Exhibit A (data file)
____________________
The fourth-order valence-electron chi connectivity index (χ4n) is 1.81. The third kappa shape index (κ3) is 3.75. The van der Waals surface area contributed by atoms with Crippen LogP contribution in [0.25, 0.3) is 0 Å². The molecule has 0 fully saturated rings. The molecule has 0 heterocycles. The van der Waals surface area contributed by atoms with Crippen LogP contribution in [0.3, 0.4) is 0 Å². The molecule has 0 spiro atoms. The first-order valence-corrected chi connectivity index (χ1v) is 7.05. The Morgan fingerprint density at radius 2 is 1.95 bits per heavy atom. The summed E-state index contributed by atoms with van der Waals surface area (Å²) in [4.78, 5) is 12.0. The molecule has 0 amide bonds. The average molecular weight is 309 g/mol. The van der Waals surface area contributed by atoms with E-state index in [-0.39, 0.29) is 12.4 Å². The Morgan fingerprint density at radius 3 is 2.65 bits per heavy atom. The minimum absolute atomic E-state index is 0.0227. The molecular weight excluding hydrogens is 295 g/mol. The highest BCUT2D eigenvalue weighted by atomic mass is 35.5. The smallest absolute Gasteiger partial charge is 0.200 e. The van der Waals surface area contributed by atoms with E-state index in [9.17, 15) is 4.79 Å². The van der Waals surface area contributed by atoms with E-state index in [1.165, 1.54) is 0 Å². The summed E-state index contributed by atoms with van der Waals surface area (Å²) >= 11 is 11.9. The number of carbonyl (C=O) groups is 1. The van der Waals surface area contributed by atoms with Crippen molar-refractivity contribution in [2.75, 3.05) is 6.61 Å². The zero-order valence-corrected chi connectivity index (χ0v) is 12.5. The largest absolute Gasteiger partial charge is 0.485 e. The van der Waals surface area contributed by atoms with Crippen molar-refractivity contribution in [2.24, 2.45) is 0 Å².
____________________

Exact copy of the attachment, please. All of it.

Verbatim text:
The fourth-order valence-electron chi connectivity index (χ4n) is 1.81. The third kappa shape index (κ3) is 3.75. The van der Waals surface area contributed by atoms with Crippen LogP contribution in [0.25, 0.3) is 0 Å². The molecule has 0 fully saturated rings. The molecule has 0 heterocycles. The van der Waals surface area contributed by atoms with Crippen LogP contribution in [0.3, 0.4) is 0 Å². The molecule has 0 spiro atoms. The first-order valence-corrected chi connectivity index (χ1v) is 7.05. The Morgan fingerprint density at radius 2 is 1.95 bits per heavy atom. The summed E-state index contributed by atoms with van der Waals surface area (Å²) in [4.78, 5) is 12.0. The molecule has 0 amide bonds. The average molecular weight is 309 g/mol. The van der Waals surface area contributed by atoms with E-state index in [-0.39, 0.29) is 12.4 Å². The Morgan fingerprint density at radius 3 is 2.65 bits per heavy atom. The minimum absolute atomic E-state index is 0.0227. The molecular weight excluding hydrogens is 295 g/mol. The highest BCUT2D eigenvalue weighted by atomic mass is 35.5. The smallest absolute Gasteiger partial charge is 0.200 e. The van der Waals surface area contributed by atoms with E-state index in [9.17, 15) is 4.79 Å². The van der Waals surface area contributed by atoms with E-state index in [1.165, 1.54) is 0 Å². The summed E-state index contributed by atoms with van der Waals surface area (Å²) >= 11 is 11.9. The number of carbonyl (C=O) groups is 1. The van der Waals surface area contributed by atoms with Crippen molar-refractivity contribution in [2.75, 3.05) is 6.61 Å². The zero-order valence-corrected chi connectivity index (χ0v) is 12.5. The largest absolute Gasteiger partial charge is 0.485 e. The van der Waals surface area contributed by atoms with Crippen molar-refractivity contribution in [2.24, 2.45) is 0 Å².